Guerilla had been long in the making and was funded, among others, by the Bangladesh government. If one called Guerilla a homegrown product, Meherjaan was very much a foreign film, which was shot in England with a Pakistani and Bangladeshi cast. It had already been screened in the international film circuit and won a few awards. Meherjaan was undoubtedly a more complex representation of history than the celebratory one in Guerilla. However, Meherjaan’s engagement with the ruptures of conventional history was something that made it an unpopular film among the Bangladeshi audience.
These two films rekindled the contentious debate about history, nationalism, and their legitimate representation in the sub-continent. Considering that this was the fortieth anniversary of the birth of Bangladesh as a nation, such issues assumed an unprecedented sense of immediacy.
About a month after I watched these two films in Kolkata, I landed in Dhaka toward the middle of December, 2011 with the twin purpose of attending a conference of Bengal studies and conducting research for my study on Muslim everyday life in the sub-continent. Once in Dhaka, I could feel an air of excitement and celebration on the occasion of Bangladesh’s fortieth anniversary of its independence. Almost every night, the youth organized musical programs in the triangular park next to Dhaka University, where prominent Bangla bands performed to much fanfare.
In one of the conference sessions on Bangladesh’s independence, I heard a young scholar speak with a lot of purpose and enthusiasm. In the course of her presentation, I came to know that she had recently completed a monograph on films based on Bangladesh’s independence. She made it clear that Meherjaan was a distortion of Muktijudhho (Liberation War) and deliberately invoked nostalgia for a unified Islamic identity, thereby falsifying history to appeal to the sensibility of an international audience.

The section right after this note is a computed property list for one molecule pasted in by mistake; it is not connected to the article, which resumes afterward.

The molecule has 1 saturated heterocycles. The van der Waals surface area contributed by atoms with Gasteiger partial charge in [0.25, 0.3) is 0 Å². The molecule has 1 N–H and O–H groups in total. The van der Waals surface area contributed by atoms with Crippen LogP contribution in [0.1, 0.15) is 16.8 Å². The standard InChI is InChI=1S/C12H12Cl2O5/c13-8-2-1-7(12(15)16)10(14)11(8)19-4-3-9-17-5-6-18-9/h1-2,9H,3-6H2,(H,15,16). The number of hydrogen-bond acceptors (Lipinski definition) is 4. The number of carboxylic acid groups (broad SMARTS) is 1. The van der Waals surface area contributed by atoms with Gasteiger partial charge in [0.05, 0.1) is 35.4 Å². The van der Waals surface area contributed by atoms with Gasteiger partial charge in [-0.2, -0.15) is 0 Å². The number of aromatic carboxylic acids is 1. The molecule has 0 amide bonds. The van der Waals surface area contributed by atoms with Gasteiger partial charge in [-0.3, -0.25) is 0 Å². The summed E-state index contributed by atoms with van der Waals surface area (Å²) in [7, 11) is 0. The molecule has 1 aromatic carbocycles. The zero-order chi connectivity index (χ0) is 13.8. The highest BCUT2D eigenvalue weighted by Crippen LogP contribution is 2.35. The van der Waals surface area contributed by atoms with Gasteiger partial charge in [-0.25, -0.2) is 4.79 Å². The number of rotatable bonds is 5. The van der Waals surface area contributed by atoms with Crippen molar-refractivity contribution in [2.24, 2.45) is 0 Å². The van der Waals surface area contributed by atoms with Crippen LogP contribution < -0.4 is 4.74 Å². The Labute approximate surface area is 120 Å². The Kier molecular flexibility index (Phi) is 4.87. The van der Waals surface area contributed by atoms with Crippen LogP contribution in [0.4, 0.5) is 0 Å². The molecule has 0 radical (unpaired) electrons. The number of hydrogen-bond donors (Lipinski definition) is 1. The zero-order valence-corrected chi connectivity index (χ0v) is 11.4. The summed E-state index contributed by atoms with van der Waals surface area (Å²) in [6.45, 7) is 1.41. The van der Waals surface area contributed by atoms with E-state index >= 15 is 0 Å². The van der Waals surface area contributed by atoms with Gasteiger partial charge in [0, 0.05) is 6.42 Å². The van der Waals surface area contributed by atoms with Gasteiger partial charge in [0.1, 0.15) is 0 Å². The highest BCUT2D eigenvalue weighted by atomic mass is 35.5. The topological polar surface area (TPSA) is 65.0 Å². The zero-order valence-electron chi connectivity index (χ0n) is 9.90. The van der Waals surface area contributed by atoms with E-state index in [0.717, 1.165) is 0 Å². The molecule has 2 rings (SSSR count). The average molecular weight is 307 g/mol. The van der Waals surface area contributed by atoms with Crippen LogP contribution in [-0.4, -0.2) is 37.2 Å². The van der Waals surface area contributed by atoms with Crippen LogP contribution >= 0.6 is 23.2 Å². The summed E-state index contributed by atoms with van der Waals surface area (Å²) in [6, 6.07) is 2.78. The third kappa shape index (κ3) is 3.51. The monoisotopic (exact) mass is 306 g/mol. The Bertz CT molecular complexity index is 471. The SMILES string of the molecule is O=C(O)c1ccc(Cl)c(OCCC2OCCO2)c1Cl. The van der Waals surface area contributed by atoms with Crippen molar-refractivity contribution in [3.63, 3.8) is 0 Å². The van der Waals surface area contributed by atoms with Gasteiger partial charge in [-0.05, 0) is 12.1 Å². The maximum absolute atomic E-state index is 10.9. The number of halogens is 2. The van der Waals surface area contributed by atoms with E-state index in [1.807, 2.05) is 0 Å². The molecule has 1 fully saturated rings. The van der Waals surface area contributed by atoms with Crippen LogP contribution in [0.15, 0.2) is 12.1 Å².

Guerilla, according to her, was the first Bangladeshi film to honestly depict the painful birth of the nation and freedom from Pakistani oppression, which had particularly marked out the minority Hindus as the enemy of the nation. Guerilla, she claimed, was commendable for two reasons: its secular vision and its portrayal of strong women characters. In fact, this was very much in line with the views of the Bengali audience in Kolkata. Another reason for its popularity in India was the film’s direct acknowledgement of Indian intervention in the 1971 war. Pan-Bengal solidarity, encompassing the West and the East (now Bangladesh) Bengal, was always welcome, even if it meant overlooking India’s controversial role in the war.